Like so many important stories that have appeared in Boulder Weekly, this one started out over beers at a local dive.
“I remember we were sitting around a pitcher complaining about the absolutely abysmal news coverage that was coming out of the war at that time,” recalls Weekly Editor Joel Dyer. “It was clear that the major news organizations felt like America’s attention span for a place like Bosnia had run its course. I remember Greg saying that ‘right now’ is the most important time for good reporting because the next few months would determine if the shaky peace process patched together by the Dayton Accord would hold. Then he said something that would change his life and the paper forever. He said, ‘I’ve got to go. You’ve got to send me to Bosnia.’”
Needless to say, no small-market weekly newspaper had ever sent one-quarter of its editorial staff to cover a foreign war. But as our readers know, Boulder Weekly has always been a little different. Even so, the economic reality was that the paper couldn’t afford such a venture back then, no matter how important the cause. It was time for creative thinking on the part of the staff.
“We did everything but hold a bake sale to get Greg to Bosnia,” says Dyer. “Stewart Sallo gave the ed staff four blank pages of newsprint. We then went to our own ad staff and told them that they could sell ads on those four pages to help pay for the trip to Bosnia as long as the advertisers were not our existing customers. I remember when Ross Shell came back that day with a full-page ad from the Boulder Library. I had no idea how apropos that was at the time.”
The Weekly sales staff sold the pages commission-free. It was truly an all-paper operation at that point. But there was still not enough for a plane ticket and food for six weeks.
“That’s when we made an unusual alliance,” says Dyer. “We called Col. Bob Brown over at Soldier of Fortune magazine. We knew he had been doing a lot of coverage of the war and thought he might be able to give us some ideas on how to get Greg in and out on a shoestring.”
Brown did better than that. He arranged a free military flight in and out of Bosnia for Campbell and gave him an address of a house where he could safely stay upon his arrival. At that point, the editorial staff pitched in the final $1,000 out of their own pockets, and Campbell was on his way.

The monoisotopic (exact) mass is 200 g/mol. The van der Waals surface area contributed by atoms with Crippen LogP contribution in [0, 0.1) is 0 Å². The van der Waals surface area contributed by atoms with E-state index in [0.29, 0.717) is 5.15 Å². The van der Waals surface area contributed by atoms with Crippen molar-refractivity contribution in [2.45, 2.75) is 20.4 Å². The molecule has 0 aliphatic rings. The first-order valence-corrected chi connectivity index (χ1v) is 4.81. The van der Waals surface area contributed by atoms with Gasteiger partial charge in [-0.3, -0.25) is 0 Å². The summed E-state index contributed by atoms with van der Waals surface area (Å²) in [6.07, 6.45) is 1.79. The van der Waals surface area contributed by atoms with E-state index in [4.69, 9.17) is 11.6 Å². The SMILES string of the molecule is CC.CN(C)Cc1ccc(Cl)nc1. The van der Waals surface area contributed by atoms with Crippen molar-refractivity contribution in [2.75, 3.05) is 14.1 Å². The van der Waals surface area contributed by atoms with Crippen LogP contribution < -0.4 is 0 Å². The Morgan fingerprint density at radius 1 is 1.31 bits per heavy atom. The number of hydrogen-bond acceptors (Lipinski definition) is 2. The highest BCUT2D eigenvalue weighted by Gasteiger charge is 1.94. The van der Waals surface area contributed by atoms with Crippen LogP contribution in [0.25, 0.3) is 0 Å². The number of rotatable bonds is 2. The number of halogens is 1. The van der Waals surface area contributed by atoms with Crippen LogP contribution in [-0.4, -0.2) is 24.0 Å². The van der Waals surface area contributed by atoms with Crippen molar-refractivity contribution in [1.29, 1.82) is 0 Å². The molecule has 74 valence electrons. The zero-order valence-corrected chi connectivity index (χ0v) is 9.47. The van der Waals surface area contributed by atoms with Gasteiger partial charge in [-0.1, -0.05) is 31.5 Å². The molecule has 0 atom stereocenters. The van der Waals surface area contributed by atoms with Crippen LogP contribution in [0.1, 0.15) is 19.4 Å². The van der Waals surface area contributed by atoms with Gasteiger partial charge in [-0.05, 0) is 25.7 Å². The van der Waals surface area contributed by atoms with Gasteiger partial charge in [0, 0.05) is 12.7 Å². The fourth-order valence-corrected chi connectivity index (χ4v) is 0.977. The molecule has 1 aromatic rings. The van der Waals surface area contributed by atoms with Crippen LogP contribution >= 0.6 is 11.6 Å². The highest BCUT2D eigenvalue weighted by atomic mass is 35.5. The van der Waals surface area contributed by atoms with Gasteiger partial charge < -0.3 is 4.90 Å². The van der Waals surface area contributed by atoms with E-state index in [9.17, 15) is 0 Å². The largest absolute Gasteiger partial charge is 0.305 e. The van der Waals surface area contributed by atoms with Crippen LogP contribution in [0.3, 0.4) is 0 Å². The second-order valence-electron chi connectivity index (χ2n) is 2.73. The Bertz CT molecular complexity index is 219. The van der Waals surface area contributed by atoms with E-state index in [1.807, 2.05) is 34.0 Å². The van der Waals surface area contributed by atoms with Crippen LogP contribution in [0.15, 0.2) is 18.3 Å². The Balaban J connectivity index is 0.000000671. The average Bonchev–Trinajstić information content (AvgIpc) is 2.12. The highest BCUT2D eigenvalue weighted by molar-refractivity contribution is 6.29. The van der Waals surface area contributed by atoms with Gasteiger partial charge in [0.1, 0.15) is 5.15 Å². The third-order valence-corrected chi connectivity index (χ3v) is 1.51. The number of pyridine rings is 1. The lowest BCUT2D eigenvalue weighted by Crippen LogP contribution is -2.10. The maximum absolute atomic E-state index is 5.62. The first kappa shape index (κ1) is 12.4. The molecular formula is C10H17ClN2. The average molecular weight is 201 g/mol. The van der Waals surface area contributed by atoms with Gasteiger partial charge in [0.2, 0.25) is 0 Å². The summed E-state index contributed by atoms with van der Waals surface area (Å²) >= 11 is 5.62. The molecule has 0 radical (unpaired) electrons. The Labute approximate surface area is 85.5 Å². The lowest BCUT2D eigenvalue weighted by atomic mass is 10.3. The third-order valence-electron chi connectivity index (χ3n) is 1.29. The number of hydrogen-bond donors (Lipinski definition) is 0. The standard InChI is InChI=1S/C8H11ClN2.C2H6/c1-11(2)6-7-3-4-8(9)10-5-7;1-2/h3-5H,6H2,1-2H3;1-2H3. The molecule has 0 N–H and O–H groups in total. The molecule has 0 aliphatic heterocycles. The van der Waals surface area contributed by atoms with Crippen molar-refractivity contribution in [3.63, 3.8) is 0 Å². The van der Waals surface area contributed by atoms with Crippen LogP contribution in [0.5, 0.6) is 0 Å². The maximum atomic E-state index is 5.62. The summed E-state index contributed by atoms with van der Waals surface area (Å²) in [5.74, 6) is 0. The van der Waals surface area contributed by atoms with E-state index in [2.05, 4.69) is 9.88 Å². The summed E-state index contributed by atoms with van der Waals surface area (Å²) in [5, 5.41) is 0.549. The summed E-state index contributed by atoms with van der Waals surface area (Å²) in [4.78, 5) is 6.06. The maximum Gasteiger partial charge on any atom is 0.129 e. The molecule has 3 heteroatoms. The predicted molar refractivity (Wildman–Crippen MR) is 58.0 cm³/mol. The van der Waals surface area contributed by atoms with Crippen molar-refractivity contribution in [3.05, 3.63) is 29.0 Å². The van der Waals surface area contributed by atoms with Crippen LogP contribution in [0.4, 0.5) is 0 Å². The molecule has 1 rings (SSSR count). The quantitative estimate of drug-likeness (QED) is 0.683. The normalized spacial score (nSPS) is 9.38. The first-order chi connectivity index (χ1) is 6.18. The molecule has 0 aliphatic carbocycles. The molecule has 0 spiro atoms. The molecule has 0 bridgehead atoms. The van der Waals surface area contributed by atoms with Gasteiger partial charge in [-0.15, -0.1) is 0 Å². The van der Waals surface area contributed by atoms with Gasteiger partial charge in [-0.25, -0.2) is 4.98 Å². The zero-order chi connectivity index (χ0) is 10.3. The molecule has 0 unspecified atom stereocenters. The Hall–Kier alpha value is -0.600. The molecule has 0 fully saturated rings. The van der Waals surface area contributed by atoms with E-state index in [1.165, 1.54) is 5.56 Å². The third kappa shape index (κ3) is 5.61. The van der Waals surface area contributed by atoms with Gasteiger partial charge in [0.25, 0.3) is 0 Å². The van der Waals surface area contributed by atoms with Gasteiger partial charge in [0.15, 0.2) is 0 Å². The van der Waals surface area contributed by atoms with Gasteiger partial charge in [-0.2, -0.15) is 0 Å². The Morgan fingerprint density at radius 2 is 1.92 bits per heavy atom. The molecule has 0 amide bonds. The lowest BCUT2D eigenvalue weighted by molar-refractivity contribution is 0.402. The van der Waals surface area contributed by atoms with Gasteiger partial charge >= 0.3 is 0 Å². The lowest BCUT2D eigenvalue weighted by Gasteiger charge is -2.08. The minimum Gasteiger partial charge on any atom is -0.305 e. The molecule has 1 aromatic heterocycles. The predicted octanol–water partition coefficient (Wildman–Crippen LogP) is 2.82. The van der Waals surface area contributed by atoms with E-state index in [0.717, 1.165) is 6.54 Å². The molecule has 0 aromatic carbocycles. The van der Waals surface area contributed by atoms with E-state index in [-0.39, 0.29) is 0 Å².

It wasn’t all smooth sailing when he got to the war. Campbell was robbed, had his camera gear taken, just about got himself killed by a sniper and had many harrowing checkpoint experiences with the Serbs. It was also the young journalist’s first experience with stepping over corpses and other atrocities associated with war.
But the four-part series he produced for Boulder Weekly truly stands as some of the best, most descriptive and emotional reporting to come out of that war. And others apparently agreed. The Weekly articles became the basis of Campbell’s first book, The Road to Kosovo, and he has gone on to cover many conflicts around the world, from Nigeria to Sierra Leone to Libya. He has written several other books, including Blood Diamonds, which served as the inspiration for the film of the same name. The Boulder Library got its money’s worth.
“Greg’s war series was just another example of why writing for Boulder readers is so rewarding,” says Dyer. “They not only read it, they wanted to help.”
The series personalized the war. Campbell helped all of us see it through the eyes of an old man fighting all night to save his life-long home from the Serbs as they left his neighborhood on the last night of fighting. Despite his best efforts, the thugs torched the old man’s house in the final minutes of the war, and Greg was there to share that painful moment with Boulder.
“I remember crying my eyes out as I read it,” says Dyer.
And then there was Campbell’s last installment, where he went into the bombed-out buildings that had been turned into orphanages for the countless child victims of the war. He wrote about the children he met in a way that explained the despair of the moment, the horrible conditions and circumstances yet, somehow, captured the hope that still existed in those kids. It made you want to do something, anything, to help,” says Dyer.
And apparently that’s how our readers felt. The phone started ringing at the paper. Once again Boulder Weekly readers wanted to do more than just know about the problem, they wanted to help. Like the staff of the Weekly, they wanted to change the world.
“I can’t remember everything that happened as a result of Greg’s Bosnia reporting,” says Dyer. “I do remember that our readers were trying to get money to the old man whose house was burned down by the Serbs. And I know that a Boulder couple began the process of trying to adopt a 7-year-old boy named Namid that Campbell had profiled in his last story from Bosnia’s orphanages. I know we made a difference and that it was worth all the effort that went into making it happen. And I also know we will do the same thing again if we ever feel like it’s in the best interest of our readers.”